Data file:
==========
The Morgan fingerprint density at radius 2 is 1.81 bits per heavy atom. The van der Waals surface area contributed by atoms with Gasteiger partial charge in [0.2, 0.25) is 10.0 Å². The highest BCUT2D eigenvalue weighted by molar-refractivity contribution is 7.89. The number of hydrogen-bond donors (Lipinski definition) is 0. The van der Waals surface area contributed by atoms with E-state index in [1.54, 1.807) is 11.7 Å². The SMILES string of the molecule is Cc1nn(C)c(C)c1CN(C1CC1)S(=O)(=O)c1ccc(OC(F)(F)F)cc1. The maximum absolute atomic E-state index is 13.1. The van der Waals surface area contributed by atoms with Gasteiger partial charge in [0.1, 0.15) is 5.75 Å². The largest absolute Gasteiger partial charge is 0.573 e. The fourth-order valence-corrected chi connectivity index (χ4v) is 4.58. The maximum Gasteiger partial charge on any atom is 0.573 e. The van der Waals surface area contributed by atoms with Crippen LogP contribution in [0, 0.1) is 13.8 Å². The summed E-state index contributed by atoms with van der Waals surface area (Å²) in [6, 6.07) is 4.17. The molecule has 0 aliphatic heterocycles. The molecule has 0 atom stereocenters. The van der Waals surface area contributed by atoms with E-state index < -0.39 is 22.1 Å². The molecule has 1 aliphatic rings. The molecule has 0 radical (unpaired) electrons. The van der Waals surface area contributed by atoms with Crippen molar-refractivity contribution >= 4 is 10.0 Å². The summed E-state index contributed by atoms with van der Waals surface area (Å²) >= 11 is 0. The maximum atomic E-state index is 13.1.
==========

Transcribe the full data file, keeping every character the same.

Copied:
The Morgan fingerprint density at radius 2 is 1.81 bits per heavy atom. The van der Waals surface area contributed by atoms with Gasteiger partial charge in [0.2, 0.25) is 10.0 Å². The highest BCUT2D eigenvalue weighted by molar-refractivity contribution is 7.89. The number of hydrogen-bond donors (Lipinski definition) is 0. The van der Waals surface area contributed by atoms with E-state index in [1.54, 1.807) is 11.7 Å². The SMILES string of the molecule is Cc1nn(C)c(C)c1CN(C1CC1)S(=O)(=O)c1ccc(OC(F)(F)F)cc1. The maximum absolute atomic E-state index is 13.1. The van der Waals surface area contributed by atoms with Gasteiger partial charge in [0.1, 0.15) is 5.75 Å². The largest absolute Gasteiger partial charge is 0.573 e. The fourth-order valence-corrected chi connectivity index (χ4v) is 4.58. The maximum Gasteiger partial charge on any atom is 0.573 e. The van der Waals surface area contributed by atoms with Crippen LogP contribution in [0, 0.1) is 13.8 Å². The summed E-state index contributed by atoms with van der Waals surface area (Å²) in [6, 6.07) is 4.17. The molecule has 0 aliphatic heterocycles. The molecule has 0 atom stereocenters. The van der Waals surface area contributed by atoms with E-state index < -0.39 is 22.1 Å². The molecule has 1 aliphatic rings. The molecule has 0 radical (unpaired) electrons. The van der Waals surface area contributed by atoms with Crippen molar-refractivity contribution >= 4 is 10.0 Å². The summed E-state index contributed by atoms with van der Waals surface area (Å²) >= 11 is 0. The maximum atomic E-state index is 13.1.